Barker destroys a few myths created in biographies such as du Maurier's, and establishes that Mrs Robinson, wife of Branwell's last employer, was culpable in the love affair which he blamed for his sacking. It was this and the dashing of his pie-in-the-sky hopes that Mrs R, widowed shortly after, would ever consider marriage with him rather than the lord to whom she promptly attached herself, that drove him into the bottle and the laudanum phial. Branwell was the first of the siblings to die, followed shortly afterwards by Emily and Anne, a sad sequence to read.

An interesting aspect is the depiction of Charlotte's stubbornness and almost bullying tactics in forcing her sisters to publish their poetry, then novels. She went so far, after their deaths, as to rewrite parts of their work, especially Anne's poems, and deplored her two sisters' choice of subject matter for their novels, which had been considered scandalous by many critics. She produced very odd defences of this, portraying them both almost as unlettered simpletons, cut off from any society - Barker shows that the area, although deprived, had a thriving cultural climate including libraries, lecture rooms and concerts - and despite the fact that both had received an education as good as Charlotte's own: Emily alongside Charlotte in Brussels, and Anne at school with Charlotte. In Anne's case she was even able to teach basic Latin to her pupils when a governess, which was unusual as this was usually taught by male tutors. In fact, it seems that Emily had at least commenced on a second novel and it is likely that Charlotte destroyed it, as it would have contributed further to her sister's bad reputation from the then-shocking "Wuthering Heights".

Charlotte also suffered from depression and hypercondria. I did wonder whether Branwell's swings from high spirits to depression might have been due to bipolar disorder (or as it would have been termed at the time this biography was published in the 1990s, manic depression) and also whether Charlotte had a touch of this too though not to the same degree as she was able to pull herself out of her lows by hard work. Both siblings did form unsuitable attachments and were desperately unhappy as a result, although Charlotte did manage to control her feelings more than Branwell despite sending lovelorn letters to her ex-Professor in Brussels and becoming rather too close to her sympathetic publisher. This tendency did, however, impact her ability to write anything, especially after the loss of her sisters, which threw her into a deep depression, especially when the anniversary of their deaths arrived. It was heartening to see that her all-too-short marriage to Arthur, the curate, was happy despite her initial doubts about accepting his proposal, but it was cut short by her wasting away from pregnancy-related uncontrollable vomiting, something the biographer speculates could have been triggered by an infection which in modern times would have been curable.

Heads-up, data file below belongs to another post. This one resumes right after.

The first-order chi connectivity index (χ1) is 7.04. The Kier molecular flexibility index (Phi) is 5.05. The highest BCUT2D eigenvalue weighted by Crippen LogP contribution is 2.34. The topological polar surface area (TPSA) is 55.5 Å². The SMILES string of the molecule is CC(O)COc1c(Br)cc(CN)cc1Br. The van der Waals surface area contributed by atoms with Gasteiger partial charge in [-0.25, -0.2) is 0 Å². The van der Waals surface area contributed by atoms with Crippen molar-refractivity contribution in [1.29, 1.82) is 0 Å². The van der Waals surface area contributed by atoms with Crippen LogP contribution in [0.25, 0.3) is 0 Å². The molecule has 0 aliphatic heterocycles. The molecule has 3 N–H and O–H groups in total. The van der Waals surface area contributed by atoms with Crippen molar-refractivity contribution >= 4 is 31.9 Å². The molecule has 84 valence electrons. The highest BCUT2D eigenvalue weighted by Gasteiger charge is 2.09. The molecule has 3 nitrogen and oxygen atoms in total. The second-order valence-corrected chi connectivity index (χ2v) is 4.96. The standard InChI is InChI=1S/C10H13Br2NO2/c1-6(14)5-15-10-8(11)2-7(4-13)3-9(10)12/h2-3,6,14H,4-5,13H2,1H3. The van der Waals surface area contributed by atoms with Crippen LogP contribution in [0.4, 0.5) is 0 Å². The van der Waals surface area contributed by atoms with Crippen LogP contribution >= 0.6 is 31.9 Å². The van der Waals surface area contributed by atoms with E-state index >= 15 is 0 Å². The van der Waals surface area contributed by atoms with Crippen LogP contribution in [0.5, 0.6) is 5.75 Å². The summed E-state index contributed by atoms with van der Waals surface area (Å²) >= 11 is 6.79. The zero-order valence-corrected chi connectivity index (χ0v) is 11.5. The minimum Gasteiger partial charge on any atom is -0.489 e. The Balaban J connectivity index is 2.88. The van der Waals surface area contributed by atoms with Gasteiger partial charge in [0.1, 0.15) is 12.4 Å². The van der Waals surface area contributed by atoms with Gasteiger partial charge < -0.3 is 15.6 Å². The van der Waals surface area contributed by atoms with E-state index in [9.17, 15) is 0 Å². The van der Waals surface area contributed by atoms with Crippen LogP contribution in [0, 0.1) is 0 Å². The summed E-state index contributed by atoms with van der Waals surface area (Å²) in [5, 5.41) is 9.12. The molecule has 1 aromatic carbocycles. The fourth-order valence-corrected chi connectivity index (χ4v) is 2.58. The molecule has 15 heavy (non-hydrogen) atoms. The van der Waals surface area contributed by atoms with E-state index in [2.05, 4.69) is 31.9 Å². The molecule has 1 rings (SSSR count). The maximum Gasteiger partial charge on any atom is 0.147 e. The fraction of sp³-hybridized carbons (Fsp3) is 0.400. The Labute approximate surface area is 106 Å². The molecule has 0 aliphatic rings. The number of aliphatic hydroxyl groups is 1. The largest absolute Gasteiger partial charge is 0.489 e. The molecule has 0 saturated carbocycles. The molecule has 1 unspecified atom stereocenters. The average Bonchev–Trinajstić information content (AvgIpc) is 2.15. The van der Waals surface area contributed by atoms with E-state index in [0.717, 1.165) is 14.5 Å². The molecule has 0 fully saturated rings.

The book finally winds up with the fates of the two men in the parsonage - Patrick and his son-in-law Arthur who took care of him, carried out all his duties, and was treated disgracefully when Patrick died. It also describes the start of the Bronte cult with all the attendant myths, mostly derived from Mrs Gaskell's biography.

On balance I have rated this at 4 stars as I did find the lack of any suggestion of bipolar disorder affecting the two best-documented Bronte siblings rather an omission. There were also so many people to keep track of, especially clergyman colleagues of Patrick's, that it wasn't always possible to remember who someone was when reintroduced later. But other than that, it was a very satisfying read.
… (mer)
kitsune_reader | 16 andra recensioner | Nov 23, 2023 |
Really, really massive biography. Though personally I found myself less interested in the political and religious context than the personal, it was thorough and incredibly well-sourced. No wonder it's considered the definitive biography of the Brontes.